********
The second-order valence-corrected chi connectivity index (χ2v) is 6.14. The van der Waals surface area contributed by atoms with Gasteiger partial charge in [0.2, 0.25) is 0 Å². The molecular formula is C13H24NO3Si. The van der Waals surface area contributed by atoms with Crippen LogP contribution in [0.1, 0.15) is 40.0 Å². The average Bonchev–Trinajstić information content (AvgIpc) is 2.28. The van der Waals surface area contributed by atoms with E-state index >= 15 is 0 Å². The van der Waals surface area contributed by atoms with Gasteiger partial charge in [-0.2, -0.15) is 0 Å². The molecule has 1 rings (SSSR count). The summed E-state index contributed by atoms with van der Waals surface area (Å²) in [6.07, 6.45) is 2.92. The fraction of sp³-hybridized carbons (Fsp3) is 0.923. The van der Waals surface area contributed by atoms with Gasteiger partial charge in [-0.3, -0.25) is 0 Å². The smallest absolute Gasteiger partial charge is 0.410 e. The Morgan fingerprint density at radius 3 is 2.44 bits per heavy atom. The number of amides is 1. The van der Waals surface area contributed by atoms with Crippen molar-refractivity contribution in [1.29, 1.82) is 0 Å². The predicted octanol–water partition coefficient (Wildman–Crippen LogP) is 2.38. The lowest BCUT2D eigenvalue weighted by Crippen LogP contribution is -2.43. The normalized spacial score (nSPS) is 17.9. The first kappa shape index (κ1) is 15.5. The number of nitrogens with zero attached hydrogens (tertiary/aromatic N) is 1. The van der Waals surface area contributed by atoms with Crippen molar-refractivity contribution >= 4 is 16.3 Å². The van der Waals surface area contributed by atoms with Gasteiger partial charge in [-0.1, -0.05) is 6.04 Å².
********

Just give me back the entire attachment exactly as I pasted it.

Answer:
The second-order valence-corrected chi connectivity index (χ2v) is 6.14. The van der Waals surface area contributed by atoms with Gasteiger partial charge in [0.2, 0.25) is 0 Å². The molecular formula is C13H24NO3Si. The van der Waals surface area contributed by atoms with Crippen LogP contribution in [0.1, 0.15) is 40.0 Å². The average Bonchev–Trinajstić information content (AvgIpc) is 2.28. The van der Waals surface area contributed by atoms with E-state index >= 15 is 0 Å². The van der Waals surface area contributed by atoms with Gasteiger partial charge in [-0.2, -0.15) is 0 Å². The molecule has 1 rings (SSSR count). The summed E-state index contributed by atoms with van der Waals surface area (Å²) in [6.07, 6.45) is 2.92. The fraction of sp³-hybridized carbons (Fsp3) is 0.923. The van der Waals surface area contributed by atoms with Gasteiger partial charge in [-0.3, -0.25) is 0 Å². The smallest absolute Gasteiger partial charge is 0.410 e. The Morgan fingerprint density at radius 3 is 2.44 bits per heavy atom. The number of amides is 1. The van der Waals surface area contributed by atoms with Crippen molar-refractivity contribution in [1.29, 1.82) is 0 Å². The predicted octanol–water partition coefficient (Wildman–Crippen LogP) is 2.38. The lowest BCUT2D eigenvalue weighted by Crippen LogP contribution is -2.43. The normalized spacial score (nSPS) is 17.9. The first kappa shape index (κ1) is 15.5. The number of nitrogens with zero attached hydrogens (tertiary/aromatic N) is 1. The van der Waals surface area contributed by atoms with Crippen molar-refractivity contribution >= 4 is 16.3 Å². The van der Waals surface area contributed by atoms with Gasteiger partial charge in [-0.1, -0.05) is 6.04 Å².